Honestly, we don’t have to be engaged in academic polemics to sound convincing – or to satisfy funders, who may want a complex proposal to justify a particular point of view. Many of what we would like to describe as worn out arguments from some writers on the issue of development may sound like English, and to the untrained some of the language and arguments used in trying to understand irredentism or poverty are as comprehensible as understanding the theory of ‘Klingon.’  As we stated supra the facts are out there, and they are not terribly complicated. As a matter of fact, in many instances it’s pretty simple to understand why Africa is still a basket case. In our view it is a disgrace, a scandal unredeemed by any extenuating circumstance, given all the natural resources we have, that we still have to go cap in hand begging for loans and aid. That embarrassment and shame cannot be more poignant and indelibly etched in the annals of our history when the AU allowed the Chinese Government to construct[5]the pre-eminent building where our Heads of State and Government seat and meet in private discussions! That will never happen in any other part of the world, but Africa, where we have presented ourselves as paupers deserving of handouts.

 

As Africans we all know what is happening in our backyards. We all know what our children are saying about the continent they live in – the lack of opportunities and hope![6] The sad truth is they are right! We all know where our boys and girls have gone or what they are up to! Why should it be a surprise that thousands of our young men and women are travelling the ‘back way’ in search of better economic fortunes in Europe?[7] And those are the ones that are kind to Africa. Many others have been sucked into a poisonous ideological vortex of fundamentalism believing they can overthrow the nation state and usher in Gods Kingdom on earth. While we are not suggesting that we have the panacea for insecurity and poverty in Africa, but think about it, why on God’s earth would a sane 21- year old girl, just out of trades school, college or university, with a promising future and meaningful job ahead of her and the possibility of raising a family, don a suicide vest, go to the market place and blow herself up killing friends and family? Africa, listen to the voices of our youths! AU, listen to the cries of our disadvantaged communities! Give our girls and women justice and a voice! Empower them to claim their basic human rights, so that they can escape poverty and social injustice! Give them education, give them hope, give them opportunities, offer them possibilities and see the possibilities Africa holds!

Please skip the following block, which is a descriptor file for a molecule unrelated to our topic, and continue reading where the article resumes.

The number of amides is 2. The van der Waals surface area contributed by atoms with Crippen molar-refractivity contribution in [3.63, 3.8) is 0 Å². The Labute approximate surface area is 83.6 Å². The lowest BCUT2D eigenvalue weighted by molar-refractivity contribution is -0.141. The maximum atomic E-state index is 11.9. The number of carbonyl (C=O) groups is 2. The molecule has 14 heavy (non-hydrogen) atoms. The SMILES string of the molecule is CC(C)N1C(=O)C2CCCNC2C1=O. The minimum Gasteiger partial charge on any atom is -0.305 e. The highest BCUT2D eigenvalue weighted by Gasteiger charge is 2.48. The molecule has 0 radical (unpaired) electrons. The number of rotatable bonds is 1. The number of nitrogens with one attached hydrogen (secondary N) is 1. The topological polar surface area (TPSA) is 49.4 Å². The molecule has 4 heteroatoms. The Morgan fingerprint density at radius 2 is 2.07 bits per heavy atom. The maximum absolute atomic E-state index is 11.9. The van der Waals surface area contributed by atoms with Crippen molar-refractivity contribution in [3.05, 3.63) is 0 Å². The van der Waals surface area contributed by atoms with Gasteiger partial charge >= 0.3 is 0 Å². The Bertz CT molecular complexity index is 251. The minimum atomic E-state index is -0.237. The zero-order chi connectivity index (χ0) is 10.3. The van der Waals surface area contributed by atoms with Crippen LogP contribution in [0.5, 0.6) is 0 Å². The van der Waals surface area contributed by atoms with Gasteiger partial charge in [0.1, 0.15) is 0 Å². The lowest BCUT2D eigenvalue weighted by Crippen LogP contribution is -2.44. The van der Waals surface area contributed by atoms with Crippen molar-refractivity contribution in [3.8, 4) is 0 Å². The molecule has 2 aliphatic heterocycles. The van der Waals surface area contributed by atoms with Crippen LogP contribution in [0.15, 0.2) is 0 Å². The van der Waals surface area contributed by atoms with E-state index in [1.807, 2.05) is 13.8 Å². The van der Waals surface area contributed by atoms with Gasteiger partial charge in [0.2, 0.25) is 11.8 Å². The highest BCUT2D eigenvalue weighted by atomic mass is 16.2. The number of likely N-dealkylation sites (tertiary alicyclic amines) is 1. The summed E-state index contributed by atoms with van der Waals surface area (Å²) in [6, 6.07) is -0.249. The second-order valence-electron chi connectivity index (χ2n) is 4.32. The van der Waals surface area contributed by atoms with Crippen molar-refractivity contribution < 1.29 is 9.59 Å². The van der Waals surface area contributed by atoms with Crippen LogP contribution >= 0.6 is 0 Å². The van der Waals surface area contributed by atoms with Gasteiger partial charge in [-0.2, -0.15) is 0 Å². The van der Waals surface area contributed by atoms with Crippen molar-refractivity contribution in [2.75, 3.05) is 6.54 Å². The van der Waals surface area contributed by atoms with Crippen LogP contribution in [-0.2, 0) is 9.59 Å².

We are not sure whether it’s political correctness or down right hypocrisy, lies and blame shifting that a few of us Africans are not honest with ourselves – why we are in this sorry state of affairs. But have you ever imagined a world where our African policy makers and leaders stop stealing the monies that belong to all of us? Have you thought about the devastating effects of such theft since Africa gained independence half a century ago – one dastardly ‘Idi Amin Dada’ regime after another, one ‘Mobutu Sesse Sekou’ after another, inflicting excruciating pain and suffering upon our mother land? Have you ever imagined the difference it would have made, if our own leaders, not unlike the colonial grave robbers, have invested our monies in agriculture, schools, modern infrastructure, health and energy? Imagine an Africa where the stolen monies are even invested in Africa.[8] Imagine an Africa, where corruption is at the absolute minimum, where young men and women have a good education and meaningful jobs after school, where our leaders are having sleepless night because they are more concerned about providing low cost housing, city and rural electrification, clean drinking water and proper investment in agriculture. Imagine an Africa where our leaders spend more on educating girls, polio vaccine, malaria eradication and HIV R&D, rather than buying expensive military and security apparatus to protect not the country, but the regime in power.